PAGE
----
The intention of this post is to take a look at storage policies, storage vMotion and Storage DRS from a design perspective, to address the exam objective focusing on these technologies. The idea here is not to explain the technologies in detail, there’s plenty of information else where – instead I will look to highlight some of the factors relating to these technologies that should be kept in mind when designing a solution that makes use of them.
Storage policies are very useful in regards to VM provisioning as they can place a virtual machine on appropriate storage depending on what it’s requirements are.
Storage policies in vSphere 6 use a different format to vsphere 5.x (where they were known as storage profiles). I’ve written about how to configure storage profiles previously. When upgrading to vSphere 6, any existing storage profiles are automatically converted to storage policies, though some of the terminology changes. Instead of Virtual Machine Storage Profiles, System Defined Capabilities and User Defined Capabilities, we have Virtual Machine Storage Policies, Storage Specific Data Services, Datastore Tags and Common Data Services. Though some of the terminology has changed, the concept remains the same – you apply a storage policy to a virtual machine, and place VMs on datastores that match the requirements set in the policy. If all is good, then the VM will be compliant with its attached storage.
A common way to make use of storage policies is to ‘tag’ datastores with known characteristics – for example, ‘Replicated, ‘Non-Replicated’ or ‘Gold/Fast’. If using tags in this way it’s important to document exactly what ‘gold’ is as part of the design. Alternatively, if you have VASA (vSphere API for Storage Awareness) configured, then certain storage characteristics will be exposed to vCenter, which can be used in storage policies instead of manually tagging. Or it could be that a combination of both VASA and tagging is used.
Storage policies are a great feature, and very useful when it comes in helping meet requirements for virtual machines. For example, a requirement for a given solution might be that a particular group of virtual machines have to be on Tier 1 storage, or replicated (or both). By applying a storage policy to a VM we can build this requirement into vCenter, and determine whether it has been met by running a compatibility check. Have a look at the chapter on storage policies in the vSphere Storage guide for detailed information on storage policy configuration.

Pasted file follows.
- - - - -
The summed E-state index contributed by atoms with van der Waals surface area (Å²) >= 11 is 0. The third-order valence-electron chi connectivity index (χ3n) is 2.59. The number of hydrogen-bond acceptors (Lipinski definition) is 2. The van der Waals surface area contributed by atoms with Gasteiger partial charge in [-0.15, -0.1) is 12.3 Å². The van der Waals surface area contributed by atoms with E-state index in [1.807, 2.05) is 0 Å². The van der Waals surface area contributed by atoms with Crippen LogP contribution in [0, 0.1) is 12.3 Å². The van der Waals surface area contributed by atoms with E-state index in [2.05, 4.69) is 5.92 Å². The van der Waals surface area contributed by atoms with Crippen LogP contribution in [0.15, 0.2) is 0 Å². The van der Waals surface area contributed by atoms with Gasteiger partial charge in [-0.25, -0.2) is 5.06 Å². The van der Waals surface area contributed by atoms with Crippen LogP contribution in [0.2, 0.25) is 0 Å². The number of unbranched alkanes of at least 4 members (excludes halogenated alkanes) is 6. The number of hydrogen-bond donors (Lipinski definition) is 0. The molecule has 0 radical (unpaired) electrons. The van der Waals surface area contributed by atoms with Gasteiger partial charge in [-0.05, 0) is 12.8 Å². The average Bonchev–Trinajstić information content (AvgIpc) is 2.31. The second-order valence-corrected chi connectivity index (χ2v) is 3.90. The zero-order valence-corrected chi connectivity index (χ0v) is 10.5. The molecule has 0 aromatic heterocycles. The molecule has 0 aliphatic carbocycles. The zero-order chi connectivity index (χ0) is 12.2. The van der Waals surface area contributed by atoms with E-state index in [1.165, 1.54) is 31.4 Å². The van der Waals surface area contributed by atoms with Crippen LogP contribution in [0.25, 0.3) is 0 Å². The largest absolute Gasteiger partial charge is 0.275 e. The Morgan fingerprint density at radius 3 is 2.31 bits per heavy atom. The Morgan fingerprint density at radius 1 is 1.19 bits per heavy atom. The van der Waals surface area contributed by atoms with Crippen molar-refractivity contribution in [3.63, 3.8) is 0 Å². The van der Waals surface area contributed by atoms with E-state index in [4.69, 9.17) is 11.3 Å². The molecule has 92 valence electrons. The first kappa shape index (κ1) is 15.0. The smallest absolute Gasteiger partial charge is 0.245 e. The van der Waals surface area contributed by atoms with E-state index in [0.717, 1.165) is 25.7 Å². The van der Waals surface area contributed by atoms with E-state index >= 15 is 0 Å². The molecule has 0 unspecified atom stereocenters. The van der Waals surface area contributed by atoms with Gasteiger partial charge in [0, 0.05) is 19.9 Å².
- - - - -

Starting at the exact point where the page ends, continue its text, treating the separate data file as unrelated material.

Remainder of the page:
svMotion is a well known feature, used for migrating virtual machine disks/configuration file whilst a VM is running. From a design perspective you should know the requirements and limitations:
- Firstly the host on which the virtual machine is running must have a license that includes Storage vMotion. The good news is svMotion is available in all vSphere license versions apart from the Essentials kit.
- The host where the VM to be migrated is running has to be able to access the source and target datastores.
- Worth knowing the config maximums relating to svMotion. There are limits on how many svMotions that can be carried out concurrently.
There are also a number of performance recommendations detailed in the Performance Best Practices guide. Note that Storage vMotion will often have much better performance if the storage arrays are VAAI-capable. I’ve written about administering VAAI previously. In terms of design it’s important to be aware of whether the storage array in use supports VAAI. The VAAI feature called Extended Copy (XCOPY), allows for copy operations to take place entirely on the storage array rather than copy data to and from a ESXi host. This can significantly improve svMotion performance.
Storage DRS can help manage storage by providing I/O load balancing and free space balancing across datastores that are configured as part of a datastore cluster. There are some things to be aware of when including SDRS in a design, these include:
- It’s recommended to try and ensure that all datastores in a given datastore cluster use the same host interface protocol (e.g NFS, iSCSI), use the same RAID level and have the same performance characteristics.
- When planning to use SDRS, be aware of the configuration maximums around how many datastores and virtual disks can be in a datastore cluster. A datastore cluster is limited to 9000 virtual disks, and 64 datastores (whilst it can have as few as 2 datastores).
- vCenter can have a maximum of 256 datastore clusters.
- It’s recommended to make sure that all hosts that can access a datastore in a datastore cluster, can access every datastore in the cluster.
- By default, a VMs disks will be kept together due to a default affinity rule. This can be changed by deselecting the option to ‘Keep VMDKs Together’, on either the cluster or per-VM. There are potential performance benefits in allowing SDRS to move a given VMs VMDKs to different datastores.
- Inter-VM affinity rules are also available – allowing you to prevent disks from certain VMs to be placed on the same datastore.